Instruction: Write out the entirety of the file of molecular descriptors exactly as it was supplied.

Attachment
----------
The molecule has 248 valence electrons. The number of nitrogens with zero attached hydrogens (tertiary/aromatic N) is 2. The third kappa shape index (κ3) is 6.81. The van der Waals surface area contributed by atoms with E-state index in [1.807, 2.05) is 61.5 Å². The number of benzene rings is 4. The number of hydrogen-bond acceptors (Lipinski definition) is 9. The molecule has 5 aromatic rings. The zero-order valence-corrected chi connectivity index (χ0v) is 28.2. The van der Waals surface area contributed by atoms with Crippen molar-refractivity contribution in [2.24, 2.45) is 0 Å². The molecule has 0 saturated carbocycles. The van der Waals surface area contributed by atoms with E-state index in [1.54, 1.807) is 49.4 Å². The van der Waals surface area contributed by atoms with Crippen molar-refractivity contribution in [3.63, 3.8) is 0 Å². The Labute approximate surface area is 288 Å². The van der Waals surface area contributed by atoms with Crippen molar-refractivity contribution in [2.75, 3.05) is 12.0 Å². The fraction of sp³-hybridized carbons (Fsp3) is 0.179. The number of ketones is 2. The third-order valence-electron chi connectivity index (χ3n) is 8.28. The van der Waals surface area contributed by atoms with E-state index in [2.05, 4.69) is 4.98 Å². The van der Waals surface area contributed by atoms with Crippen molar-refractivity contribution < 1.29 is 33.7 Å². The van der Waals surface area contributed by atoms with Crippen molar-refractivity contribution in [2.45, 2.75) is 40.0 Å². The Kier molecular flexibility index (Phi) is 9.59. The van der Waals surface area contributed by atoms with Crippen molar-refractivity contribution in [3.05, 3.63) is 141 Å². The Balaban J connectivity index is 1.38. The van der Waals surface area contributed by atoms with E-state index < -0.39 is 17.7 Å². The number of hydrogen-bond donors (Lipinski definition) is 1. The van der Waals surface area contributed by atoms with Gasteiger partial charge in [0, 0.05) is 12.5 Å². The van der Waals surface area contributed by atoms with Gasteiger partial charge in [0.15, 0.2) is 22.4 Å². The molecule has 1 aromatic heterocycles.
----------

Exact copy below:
The molecule has 248 valence electrons. The number of nitrogens with zero attached hydrogens (tertiary/aromatic N) is 2. The third kappa shape index (κ3) is 6.81. The van der Waals surface area contributed by atoms with E-state index in [1.807, 2.05) is 61.5 Å². The number of benzene rings is 4. The number of hydrogen-bond acceptors (Lipinski definition) is 9. The molecule has 5 aromatic rings. The zero-order valence-corrected chi connectivity index (χ0v) is 28.2. The van der Waals surface area contributed by atoms with Crippen molar-refractivity contribution in [2.24, 2.45) is 0 Å². The molecule has 0 saturated carbocycles. The van der Waals surface area contributed by atoms with E-state index in [1.54, 1.807) is 49.4 Å². The van der Waals surface area contributed by atoms with Crippen molar-refractivity contribution in [3.63, 3.8) is 0 Å². The Labute approximate surface area is 288 Å². The van der Waals surface area contributed by atoms with Crippen molar-refractivity contribution in [2.75, 3.05) is 12.0 Å². The fraction of sp³-hybridized carbons (Fsp3) is 0.179. The number of ketones is 2. The third-order valence-electron chi connectivity index (χ3n) is 8.28. The van der Waals surface area contributed by atoms with E-state index in [2.05, 4.69) is 4.98 Å². The van der Waals surface area contributed by atoms with Crippen molar-refractivity contribution < 1.29 is 33.7 Å². The van der Waals surface area contributed by atoms with Crippen molar-refractivity contribution in [2.45, 2.75) is 40.0 Å². The Kier molecular flexibility index (Phi) is 9.59. The van der Waals surface area contributed by atoms with Crippen molar-refractivity contribution in [3.05, 3.63) is 141 Å². The Balaban J connectivity index is 1.38. The van der Waals surface area contributed by atoms with E-state index < -0.39 is 17.7 Å². The number of hydrogen-bond donors (Lipinski definition) is 1. The van der Waals surface area contributed by atoms with Gasteiger partial charge in [0, 0.05) is 12.5 Å². The van der Waals surface area contributed by atoms with Gasteiger partial charge in [0.15, 0.2) is 22.4 Å². The molecule has 1 aromatic heterocycles.